Dick Ebersol’s surprise resignation from NBC Sports comes just weeks before NBC/Comcast, ESPN, and FOX will submit their bids for the 2014 & 2016 Olympic Games.There has been talk recently that NBC, Comcast & GE (which still owns 49% of the network) were becoming less and less interested in holding onto the Olympics, which they’ve broadcast since 1988. (They’ve held the Winter Olympics rights since 2002.)
Now, for the first time, ESPN/ABC want to get into the mix, promising to show every event live in the U.S. on one of their many networks. They’ve also got the power of Disney’s worldwide marketing machine in their corner.
FOX is also expected to bid again, but it’s hard to see how they can match ESPN’s multi-platform approach.
With Ebersol – who has covered every Olympiad since 1968 – on board, NBC would have been considered the favourite. They’ve overpaid for nearly every Games this decade, including Vancouver 2010, when they bid $1 billion more than Fox … and ended up with a $230 million loss. Some say the International Olympic Committee owes them.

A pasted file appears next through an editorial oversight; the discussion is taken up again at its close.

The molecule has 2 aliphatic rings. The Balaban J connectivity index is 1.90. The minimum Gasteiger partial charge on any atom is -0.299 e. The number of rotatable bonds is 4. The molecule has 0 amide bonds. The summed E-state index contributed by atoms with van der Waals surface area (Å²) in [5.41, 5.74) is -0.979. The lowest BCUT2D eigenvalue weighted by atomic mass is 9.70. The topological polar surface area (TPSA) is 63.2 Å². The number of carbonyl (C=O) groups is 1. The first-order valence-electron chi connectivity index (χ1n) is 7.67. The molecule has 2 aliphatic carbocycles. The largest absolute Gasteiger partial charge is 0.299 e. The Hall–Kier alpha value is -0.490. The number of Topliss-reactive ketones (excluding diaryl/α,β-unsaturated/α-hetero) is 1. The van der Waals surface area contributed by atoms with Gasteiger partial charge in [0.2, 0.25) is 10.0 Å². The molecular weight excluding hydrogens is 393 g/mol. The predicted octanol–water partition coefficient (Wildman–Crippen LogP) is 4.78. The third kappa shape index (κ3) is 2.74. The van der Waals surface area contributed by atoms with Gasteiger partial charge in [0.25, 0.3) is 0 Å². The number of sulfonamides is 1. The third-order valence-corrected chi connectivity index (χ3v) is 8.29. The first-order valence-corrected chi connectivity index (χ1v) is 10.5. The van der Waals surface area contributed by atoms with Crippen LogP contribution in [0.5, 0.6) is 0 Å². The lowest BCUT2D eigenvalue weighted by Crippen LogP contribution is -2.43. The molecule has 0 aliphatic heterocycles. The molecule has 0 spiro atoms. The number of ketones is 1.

But the IOC doesn’t care about favours. They care about money. They insisted on the $2 billion figure for 2010 and will want even more this time. They’re prepared to hold NBC over the barrel again, only this time, it doesn’t look like NBC is interested in paying their ransom.
If they were willing to overpay for the Socchi 2014 Games, then there’s no reason why they wouldn’t have overpaid to keep Ebersol too. (The networks already assume the Games in Russia will be a financial bloodbath, but they’re part of the package to get Rio in 2016.)
NBC Sports will still bid for the Olympics, but Ebersol’s departure sends a signal that they’re not willing to break the bank. ESPN can and will. They’ve got more financial wherewithal than any of the broadcast networks and securing the Olympics would be the final notch on their sports TV championship belt.
Even better, once they’ve got the Olympics, ESPN can hire Ebersol to run them. With the new Comcast overlords tired of losing money, NBC Sports will be happy to let them do so.